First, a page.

As found in the book, "The Hessians The Revolution", By Edward J. Lowell.
In the negotiations between the court of Great Britain and the German princes for the hire of mercenaries to serve against the rebels in America, it is clear that both sides were eager to come to terms. England wanted the men, the princes wanted the money, and while the latter were anxious to receive as large subsidies as possible, the chief care of Lord North's cabinet was to obtain the greatest number of soldiers with the least possible delay. Friedrich Kapp, the German historian of these bargains, thinks that Colonel William Faucitt, the British commissioner and plenipotentiary in the whole matter, was extravagant in the terms he granted. This does not appear, however, to have been the opinion of the Earl of Suffolk, Lord North's Secretary of State for Foreign Affairs, who constantly expressed himself as well satisfied with his agent.
The British cabinet had been disappointed in the hope, which it had entertained in the summer and early autumn of 1775, of obtaining twenty thousand men from Russia. Its negotiations for the use of a so-called Scotch regiment, actually in the service of Holland, were destined to fail. Five battalions of the Hanoverian subjects of George III. were despatched to Gibraltar and Minorca, setting the Englishmen who had been in garrison in those fortresses free for other service. No further source of supply was left but the small independent principalities of Germany.
On the other hand, the hereditary Prince of Hesse-Cassel, actual reigning Court of Hesse-Hanau, had written to express to His Majesty of England his zeal and attachment to the best of kings, and to offer the services of his regiment of five hundred men, "all sons of the land which the protection of your Majesty alone insures to me, and all ready to sacrifice with me their life and their blood for your service." It must not be imagined, however, that the prince was thinking of putting his own precious blood in any danger, and the expression of the eagerness of his subjects may also be considered rhetorical. The Prince of Waldeck wrote in the same strain in November, 1775, offering six hundred men. His officers and soldiers, like their prince, asked nothing better than to find an occasion to sacrifice themselves for His Majesty.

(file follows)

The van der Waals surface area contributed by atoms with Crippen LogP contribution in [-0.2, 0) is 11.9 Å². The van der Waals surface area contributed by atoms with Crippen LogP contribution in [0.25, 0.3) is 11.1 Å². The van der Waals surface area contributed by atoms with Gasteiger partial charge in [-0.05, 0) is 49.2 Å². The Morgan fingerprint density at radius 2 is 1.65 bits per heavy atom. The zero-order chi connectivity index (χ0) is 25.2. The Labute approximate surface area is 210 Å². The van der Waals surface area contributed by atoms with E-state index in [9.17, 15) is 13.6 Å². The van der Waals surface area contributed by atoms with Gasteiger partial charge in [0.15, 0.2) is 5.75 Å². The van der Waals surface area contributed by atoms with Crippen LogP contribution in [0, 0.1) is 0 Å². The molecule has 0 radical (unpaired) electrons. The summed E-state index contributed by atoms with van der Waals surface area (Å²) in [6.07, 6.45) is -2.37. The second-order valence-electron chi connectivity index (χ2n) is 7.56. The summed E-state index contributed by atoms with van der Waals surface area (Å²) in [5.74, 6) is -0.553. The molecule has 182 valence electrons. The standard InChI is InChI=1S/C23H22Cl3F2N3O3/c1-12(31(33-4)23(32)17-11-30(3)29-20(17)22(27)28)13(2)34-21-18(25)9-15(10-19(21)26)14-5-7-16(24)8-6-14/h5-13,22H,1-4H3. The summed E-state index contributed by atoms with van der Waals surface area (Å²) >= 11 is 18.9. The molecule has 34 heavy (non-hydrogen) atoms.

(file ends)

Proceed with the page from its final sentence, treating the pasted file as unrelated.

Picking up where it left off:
The Duke of Brunswick-Luneburg and the Landgrave of Hesse-Cassel did not at first offer their services, but Colonel Faucitt found no difficulty in entering into negotiations with them. The Margrave of Anspach-Bayreuth made an offer of two battalions in the autumn of 1775, but the treaty with him was not entered into for more than a year afterwards, and finally, in October, 1777, an agreement was made with the Prince of Anhalt-Zerbst, who had long been doing all in his power to bring one about. Offers of troops on the part of the Elector of Bavaria and the Duke of Wurtemberg led to no result, partly on account of the bad quality and equipment of the soldiers offered, and partly, in the case of the latter, on account of the trouble made by Frederick the Great about the passage of troops through his dominions. Proposals of several other small German princes came to nothing.